A news item published on November 09, 2015 reported that the Balochistan government will soon be recruiting 5,000 teachers through standardised testing.
Prior to 2000, teachers were selected solely on the basis of their academic qualifications. In early 2000, an interview was introduced as an additional step in the process. The process, however, was believed to be subject to political interference and appointments were usually based on introductions and references (sifarishs), rather than merit.
During the past 3-4 years, provincial governments have revised their recruitment and service rules to introduce a merit-based hiring policy in their respective provinces. According to this policy, priority is given to candidates who are academically more qualified, are willing to be placed in a school in their own union council and score high on third party tests (usually developed and administered by the National Testing Service (NTS)).
The introduction of the third party test as part of the teacher recruitment process has, reportedly, helped deter political interference in teacher recruitment, making the process of hiring teachers more transparent and fair. The test is also an important element in merit-based recruitment: candidates who score better in the test are more likely to be hired. It is hoped that candidates hired on merit will ultimately raise the quality of education provided to all segments of the society.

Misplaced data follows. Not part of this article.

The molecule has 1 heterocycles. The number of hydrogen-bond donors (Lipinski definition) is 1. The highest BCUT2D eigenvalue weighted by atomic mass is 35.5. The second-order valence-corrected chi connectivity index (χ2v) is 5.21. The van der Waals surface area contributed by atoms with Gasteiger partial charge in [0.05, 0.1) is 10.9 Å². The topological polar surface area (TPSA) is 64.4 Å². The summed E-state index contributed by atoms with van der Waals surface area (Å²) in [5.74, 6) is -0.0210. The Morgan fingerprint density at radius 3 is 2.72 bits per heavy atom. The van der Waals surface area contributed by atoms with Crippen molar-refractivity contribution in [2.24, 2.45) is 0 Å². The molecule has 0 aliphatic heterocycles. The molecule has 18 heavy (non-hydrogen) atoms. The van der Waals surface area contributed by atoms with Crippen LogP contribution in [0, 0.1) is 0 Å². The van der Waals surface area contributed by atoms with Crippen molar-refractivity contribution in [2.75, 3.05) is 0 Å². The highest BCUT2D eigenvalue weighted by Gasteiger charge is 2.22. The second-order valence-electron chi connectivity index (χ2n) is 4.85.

Eligible candidates are usually required to have a minimum qualification (based on the level of schooling they will teach at) as well as a professional teaching certification/diploma/degree from a recognised institute. Withstanding slight variations across provinces, under the current recruitment policy, candidates are scored out of 200 marks. The NTS test is allocated 100 marks. The remaining 100 marks are allocated to qualifications. A merit list is developed and top scoring (NTS score + qualification score) candidates are picked based on their proximity to schools where posts are advertised.
Sounds like a good plan to ensure transparency and fairness of the recruitment process. However, with a test now a regular feature of the hiring process, it is time for school departments to see how the test can ‘work harder’ in terms of improving the process of teacher recruitment and ultimately the quality of education in their respective provinces.
To that end, two things are important to consider; test design and use of test data to inform policy of teacher recruitment and programmes of professional development.